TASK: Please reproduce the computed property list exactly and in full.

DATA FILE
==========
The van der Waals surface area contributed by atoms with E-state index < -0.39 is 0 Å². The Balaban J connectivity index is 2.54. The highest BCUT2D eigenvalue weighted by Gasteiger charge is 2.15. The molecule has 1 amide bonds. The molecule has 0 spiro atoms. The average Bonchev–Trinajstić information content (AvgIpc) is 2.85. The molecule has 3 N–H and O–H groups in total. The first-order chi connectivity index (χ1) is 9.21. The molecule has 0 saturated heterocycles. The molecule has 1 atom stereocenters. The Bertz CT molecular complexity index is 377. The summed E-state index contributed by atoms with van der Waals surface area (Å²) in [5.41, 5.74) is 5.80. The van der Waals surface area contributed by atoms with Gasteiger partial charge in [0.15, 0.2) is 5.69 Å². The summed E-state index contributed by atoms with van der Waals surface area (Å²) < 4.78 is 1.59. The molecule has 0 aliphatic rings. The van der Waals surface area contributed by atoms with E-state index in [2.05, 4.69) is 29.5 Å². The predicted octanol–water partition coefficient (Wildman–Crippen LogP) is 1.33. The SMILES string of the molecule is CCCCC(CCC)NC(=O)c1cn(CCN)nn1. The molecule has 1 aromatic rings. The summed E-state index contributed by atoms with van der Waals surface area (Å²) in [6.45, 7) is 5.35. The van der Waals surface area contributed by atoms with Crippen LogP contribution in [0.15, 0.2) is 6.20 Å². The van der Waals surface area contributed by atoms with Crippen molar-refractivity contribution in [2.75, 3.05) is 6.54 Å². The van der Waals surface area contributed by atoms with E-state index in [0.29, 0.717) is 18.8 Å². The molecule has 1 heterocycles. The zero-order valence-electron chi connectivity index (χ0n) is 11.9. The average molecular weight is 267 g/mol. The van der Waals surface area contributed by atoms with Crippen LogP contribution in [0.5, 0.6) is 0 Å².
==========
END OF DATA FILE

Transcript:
The van der Waals surface area contributed by atoms with E-state index < -0.39 is 0 Å². The Balaban J connectivity index is 2.54. The highest BCUT2D eigenvalue weighted by Gasteiger charge is 2.15. The molecule has 1 amide bonds. The molecule has 0 spiro atoms. The average Bonchev–Trinajstić information content (AvgIpc) is 2.85. The molecule has 3 N–H and O–H groups in total. The first-order chi connectivity index (χ1) is 9.21. The molecule has 0 saturated heterocycles. The molecule has 1 atom stereocenters. The Bertz CT molecular complexity index is 377. The summed E-state index contributed by atoms with van der Waals surface area (Å²) in [5.41, 5.74) is 5.80. The van der Waals surface area contributed by atoms with Gasteiger partial charge in [0.15, 0.2) is 5.69 Å². The summed E-state index contributed by atoms with van der Waals surface area (Å²) < 4.78 is 1.59. The molecule has 0 aliphatic rings. The van der Waals surface area contributed by atoms with E-state index in [2.05, 4.69) is 29.5 Å². The predicted octanol–water partition coefficient (Wildman–Crippen LogP) is 1.33. The SMILES string of the molecule is CCCCC(CCC)NC(=O)c1cn(CCN)nn1. The molecule has 1 aromatic rings. The summed E-state index contributed by atoms with van der Waals surface area (Å²) in [6.45, 7) is 5.35. The van der Waals surface area contributed by atoms with Crippen LogP contribution in [0.15, 0.2) is 6.20 Å². The van der Waals surface area contributed by atoms with Crippen molar-refractivity contribution in [2.75, 3.05) is 6.54 Å². The van der Waals surface area contributed by atoms with E-state index in [0.29, 0.717) is 18.8 Å². The molecule has 1 heterocycles. The zero-order valence-electron chi connectivity index (χ0n) is 11.9. The average molecular weight is 267 g/mol. The van der Waals surface area contributed by atoms with Crippen LogP contribution in [0.5, 0.6) is 0 Å².